The Most Earthquake-prone States
A crack in the earth that resulted in the biggest quakes known in the center of the United States — and which have raised fears of a "big one" sometime this century — might actually be in the process of shutting down, scientists now suggest.
The new research on this earthquake zone, dubbed the New Madrid fault system, could change what we know of how quakes in the middle of continents work.
Three of the largest earthquakes in North America recorded in history occurred at the New Madrid system over the course of two months from 1811 to 1812. These magnitude 7 events shook the earth with enough power to force the Mississippi River to temporarily flow backward.
This earthquake zone threatens parts of Illinois, Indiana, Missouri, Tennessee, Arkansas, Mississippi and Kentucky. It has been rumbling again in recent years, leading researchers to ask whether another devastating quake could hit in upcoming decades. A magnitude 5.2 earthquake on a northeastern extension of the system in southern Indiana was felt from Kansas to Georgia in 2008.
To see how active the New Madrid system is, scientists recently used nine GPS antennas mounted on the ground over the heart of the fault in southern Missouri and Tennessee to investigate the earthquake zone over the course of eight years.
"GPS technology can measure movement to the thickness of a fishing line," said researcher Seth Stein, a seismologist at Northwestern University in Evanston, Ill.
The amount of movement they detect in the earth is a sign of how much energy is trapped in the system, which sheds light on when the next earthquake might come, Stein explained.
"Building up energy for an earthquake is like saving money for a big purchase," Stein said. "You put money in over a long period of time and then spend it all at once and have to start saving again."
The scientists discovered the zone's faults moved far less than previously expected given the 500- to 1,000-year cycle of major earthquakes there. The ground surrounding the fault system is moving at a rate of less than 0.2 millimeters per year, Stein said. (The magnitude 5.2 quake last year happened hundreds of miles away, too far and too weak to affect the researchers' measurements.)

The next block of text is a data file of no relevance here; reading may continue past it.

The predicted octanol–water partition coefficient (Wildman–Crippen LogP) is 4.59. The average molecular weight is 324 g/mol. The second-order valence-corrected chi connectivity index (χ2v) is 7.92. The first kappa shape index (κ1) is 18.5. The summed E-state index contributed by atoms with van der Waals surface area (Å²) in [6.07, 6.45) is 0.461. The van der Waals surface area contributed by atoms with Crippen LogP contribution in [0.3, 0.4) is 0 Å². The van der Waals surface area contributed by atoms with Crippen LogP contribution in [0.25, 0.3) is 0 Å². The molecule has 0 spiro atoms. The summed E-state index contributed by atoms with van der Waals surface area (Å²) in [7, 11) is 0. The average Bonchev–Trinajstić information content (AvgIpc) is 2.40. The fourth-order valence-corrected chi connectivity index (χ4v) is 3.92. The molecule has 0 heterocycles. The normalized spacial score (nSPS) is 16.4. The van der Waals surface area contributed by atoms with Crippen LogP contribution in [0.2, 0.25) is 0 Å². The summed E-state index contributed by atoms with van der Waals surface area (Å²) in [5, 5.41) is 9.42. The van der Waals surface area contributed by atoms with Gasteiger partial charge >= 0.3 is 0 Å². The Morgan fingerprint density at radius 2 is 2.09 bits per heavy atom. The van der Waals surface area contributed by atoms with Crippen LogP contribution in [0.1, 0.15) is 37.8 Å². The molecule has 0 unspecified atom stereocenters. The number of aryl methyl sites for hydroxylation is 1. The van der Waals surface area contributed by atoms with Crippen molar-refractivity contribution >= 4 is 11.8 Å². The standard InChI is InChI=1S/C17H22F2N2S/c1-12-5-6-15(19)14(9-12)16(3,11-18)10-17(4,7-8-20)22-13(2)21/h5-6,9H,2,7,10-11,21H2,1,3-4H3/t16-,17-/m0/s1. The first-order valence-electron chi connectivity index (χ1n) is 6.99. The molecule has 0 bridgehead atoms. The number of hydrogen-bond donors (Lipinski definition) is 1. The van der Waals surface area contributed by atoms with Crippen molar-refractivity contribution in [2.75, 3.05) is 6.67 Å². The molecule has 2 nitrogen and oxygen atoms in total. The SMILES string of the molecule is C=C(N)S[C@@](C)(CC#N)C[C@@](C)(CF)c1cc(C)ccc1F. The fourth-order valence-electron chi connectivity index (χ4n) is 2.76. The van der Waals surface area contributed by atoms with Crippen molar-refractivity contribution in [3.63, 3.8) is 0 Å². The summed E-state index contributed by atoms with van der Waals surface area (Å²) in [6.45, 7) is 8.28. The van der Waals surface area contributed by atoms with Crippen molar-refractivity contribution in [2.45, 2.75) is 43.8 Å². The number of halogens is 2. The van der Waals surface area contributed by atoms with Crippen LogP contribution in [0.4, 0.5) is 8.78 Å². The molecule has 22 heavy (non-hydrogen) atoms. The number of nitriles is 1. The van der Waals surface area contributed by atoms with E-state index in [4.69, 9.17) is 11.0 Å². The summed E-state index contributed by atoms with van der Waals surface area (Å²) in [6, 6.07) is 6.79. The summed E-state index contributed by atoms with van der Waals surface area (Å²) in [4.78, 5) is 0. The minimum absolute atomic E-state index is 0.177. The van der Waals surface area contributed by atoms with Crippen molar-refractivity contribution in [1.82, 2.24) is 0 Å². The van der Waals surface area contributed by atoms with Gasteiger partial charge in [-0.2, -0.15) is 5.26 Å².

The fact that little to no motion is seen there suggests an earthquake may be long in coming.
"The slower the ground moves, the longer it takes until the next earthquake, and if it stops moving, the fault could be shutting down," Stein said. "We can't tell whether the recent cluster of big earthquakes in the New Madrid is coming to an end. But the longer the GPS data keep showing no motion, the more likely it seems."
Evidence in the rocks suggest major earthquakes at the New Madrid system occurred not just in 1811 and 1812, but also in 1450 and 900, roughly 500 years apart. Scientists had previously forecast that another 'big one' would happen again in coming years, expecting earthquakes there to recur with a fairly steady frequency as they do at the San Andreas system in California. These new findings suggest the earthquake hazard model "that works well for faults at the boundaries of tectonic plates, such as the San Andreas fault, does not apply to the New Madrid fault," said lead researcher Eric Calais, a geophysicist at Purdue University at West Lafayette, Ind.
Faults at plate boundaries seem to move at a rate that matches the rate of earthquakes, making past events "a reliable guide to the future," Calais explained. However, with faults that are inside continents, such as the New Madrid system, "the past is not necessarily a key to the future, which makes estimating earthquake hazard particularly difficult."
One possible explanation for the behavior of faults like the New Madrid is that earthquakes in these areas recur in clusters and then die down, with that energy traveling instead to other faults inside the continent. "If New Madrid is actually shutting off, other faults in the Midwest could be awaking," Calais told LiveScience. He and Stein detailed their work in the March 13 issue of the journal Science.
Seismologist Susan Hough at the U.S. Geological Survey office in Pasadena, Calif., who did not participate in this study, said Calais and Stein "have done a very nice job of looking critically at the data we have and considering the implications for hazard."
Hough cautioned that the question of whether the New Madrid system is "officially, sincerely, stick-a-fork-in-it dead" remains open, with some other researchers suggesting that large earthquakes could still happen with little evidence of pent-up energy in the form of warping at the surface.
"You might have these hidden time-bomb earthquakes waiting to happen and have a very hard time detecting them, even with GPS," Hough said. "That's kind of the scariest scenario."
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